WASHINGTON (Reuters) – The U.S. Supreme Court on Monday handed a victory on narrow grounds to a Colorado Christian baker who refused for religious reasons to make a wedding cake for a gay couple, stopping short of setting a major precedent allowing people to claim exemptions from anti-discrimination laws based on religious beliefs.
The justices, in a 7-2 decision, said the Colorado Civil Rights Commission showed an impermissible hostility toward religion when it found that baker Jack Phillips violated the state’s anti-discrimination law by rebuffing gay couple David Mullins and Charlie Craig in 2012. The state law bars businesses from refusing service based on race, sex, marital status or sexual orientation.
The ruling concluded that the commission violated Phillips’ religious rights under the U.S. Constitution’s First Amendment.
But the justices did not issue a definitive ruling on the circumstances under which people can seek exemptions from anti-discrimination laws based on their religious views. The decision also did not address important claims raised in the case including whether baking a cake is a kind of expressive act protected by the Constitution’s free speech guarantee.
Two of the court’s four liberals, Stephen Breyer and Elena Kagan, joined the five conservative justices in the ruling authored by Justice Anthony Kennedy, who also was the author of the landmark 2015 decision legalizing gay marriage nationwide.
“The commission’s hostility was inconsistent with the First Amendment’s guarantee that our laws be applied in a manner that is neutral toward religion,” Kennedy wrote.
But Kennedy also stressed the importance of gay rights while noting that litigation on similar issues is likely to continue in lower courts.
“Our society has come to the recognition that gay persons and gay couples cannot be treated as social outcasts or as inferior in dignity and worth,” Kennedy wrote.
“The outcome of cases like this in other circumstances must await further elaboration in the courts, all in the context of recognizing that these disputes must be resolved with tolerance, without undue disrespect to sincere religious beliefs, and without subjecting gay persons to indignities when they seek goods and services in an open market,” Kennedy added.
The case marked a test for Kennedy, who has authored significant rulings that advanced gay rights but also is a strong advocate for free speech rights and religious freedom.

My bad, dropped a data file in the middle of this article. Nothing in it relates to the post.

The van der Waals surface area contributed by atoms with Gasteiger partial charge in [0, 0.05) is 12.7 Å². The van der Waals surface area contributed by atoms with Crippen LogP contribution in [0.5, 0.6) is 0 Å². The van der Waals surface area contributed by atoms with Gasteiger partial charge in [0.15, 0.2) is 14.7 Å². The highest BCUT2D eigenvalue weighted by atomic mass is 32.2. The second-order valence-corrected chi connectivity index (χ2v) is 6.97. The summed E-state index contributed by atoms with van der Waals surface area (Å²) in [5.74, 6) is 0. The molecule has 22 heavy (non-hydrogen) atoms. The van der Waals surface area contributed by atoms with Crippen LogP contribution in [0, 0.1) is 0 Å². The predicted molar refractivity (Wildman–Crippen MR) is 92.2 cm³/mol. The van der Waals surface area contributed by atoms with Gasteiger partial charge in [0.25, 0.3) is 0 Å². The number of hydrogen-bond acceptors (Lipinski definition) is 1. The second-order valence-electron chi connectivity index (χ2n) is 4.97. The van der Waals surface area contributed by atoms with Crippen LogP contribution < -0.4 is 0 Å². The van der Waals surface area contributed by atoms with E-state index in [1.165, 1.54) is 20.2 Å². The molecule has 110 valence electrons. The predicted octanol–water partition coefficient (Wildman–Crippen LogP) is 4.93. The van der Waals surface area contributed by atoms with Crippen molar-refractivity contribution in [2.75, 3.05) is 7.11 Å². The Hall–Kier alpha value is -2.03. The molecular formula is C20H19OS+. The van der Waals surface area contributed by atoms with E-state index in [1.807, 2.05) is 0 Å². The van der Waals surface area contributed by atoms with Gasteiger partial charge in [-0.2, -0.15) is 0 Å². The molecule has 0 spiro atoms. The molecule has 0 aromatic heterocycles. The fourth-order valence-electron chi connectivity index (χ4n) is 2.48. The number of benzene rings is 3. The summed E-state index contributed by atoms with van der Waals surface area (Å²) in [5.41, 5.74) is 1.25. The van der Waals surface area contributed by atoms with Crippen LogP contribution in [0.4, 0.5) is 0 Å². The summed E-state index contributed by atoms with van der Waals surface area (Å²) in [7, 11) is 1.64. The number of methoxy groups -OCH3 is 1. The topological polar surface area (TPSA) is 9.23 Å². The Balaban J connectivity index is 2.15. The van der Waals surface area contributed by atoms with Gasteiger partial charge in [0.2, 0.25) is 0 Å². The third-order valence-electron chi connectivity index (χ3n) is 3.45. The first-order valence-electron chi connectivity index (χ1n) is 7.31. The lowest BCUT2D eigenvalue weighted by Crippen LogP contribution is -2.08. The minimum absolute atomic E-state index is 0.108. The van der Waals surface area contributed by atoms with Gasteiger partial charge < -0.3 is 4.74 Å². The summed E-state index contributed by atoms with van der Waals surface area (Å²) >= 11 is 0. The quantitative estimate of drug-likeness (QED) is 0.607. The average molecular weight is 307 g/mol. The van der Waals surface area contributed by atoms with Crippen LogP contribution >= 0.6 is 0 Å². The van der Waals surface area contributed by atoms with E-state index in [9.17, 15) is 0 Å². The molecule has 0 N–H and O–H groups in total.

Of the 50 states, 21 including Colorado have anti-discrimination laws protecting gay people.
The case pitted gay rights against religious liberty. President Donald Trump’s administration intervened in the case in support of Phillips.
Mullins and Craig were planning their wedding in Massachusetts in 2012 and wanted the cake for a reception in Colorado, where gay marriage was not yet legal. During a brief encounter at Phillips’ Masterpiece Cakeshop in the Denver suburb of Lakewood, the baker politely but firmly refused, leaving the couple distraught.
They filed a successful complaint with the state commission, the first step in the six-year-old legal battle. State courts sided with the couple, prompting Phillips to appeal to the top U.S. court. Phillips has said a backlash against his business has left him struggling to keep the shop afloat.
The case’s outcome hinged on the actions of the Colorado commission. In one exchange at a 2014 hearing cited by Kennedy, former commissioner Diann Rice said that “freedom of religion, and religion, has been used to justify all kinds of discrimination throughout history, whether it be slavery, whether it be the Holocaust.”
Kennedy noted that the commission had ruled the opposite way in three cases brought against bakers in which the business owners refused to bake cakes containing messages that demeaned gay people or same-sex marriage.
“Government hostility toward people of faith has no place in our society, yet the state of Colorado was openly antagonistic toward Jack’s religious beliefs about marriage. The court was right to condemn that,” said lawyer Kristen Waggoner of the conservative Christian group Alliance Defending Freedom, which represents Phillips.
Waggoner said the decision “makes clear that the government must respect Jack’s beliefs about marriage.”
American Civil Liberties Union lawyer Louise Melling, who represents Mullins and Craig, said the high court made it clear that businesses open to the public must serve everyone.
“The court reversed the Masterpiece Cakeshop decision based on concerns unique to the case but reaffirmed its longstanding rule that states can prevent the harms of discrimination in the marketplace, including against LGBT people,” Melling added.
The case became a cultural flashpoint in the United States, underscoring the tensions between gay rights proponents and conservative Christians.
Mullins and Craig said Phillips was using his Christian faith as pretext for unlawful discrimination based on sexual orientation. Phillips’ lawyers said his cakes are an art form – a “temporary sculpture” – and being forced to create one to commemorate a gay wedding would violate his constitutional rights to free speech and expression and free exercise of religion.
The litigation, along with similar cases around the country, is part of a conservative Christian backlash to the Supreme Court’s gay marriage ruling. Phillips and others like him who believe that gay marriage is not consistent with their Christian beliefs have said they should not be required to effectively endorse the practice.
Gay rights advocates said the case is just one part of a bigger struggle seeking greater legal protections for gay, bisexual and transgender people, including in the workplace, even as they fight efforts by conservatives to undermine gains secured in recent years.
Reporting by Lawrence Hurley; Editing by Will Dunham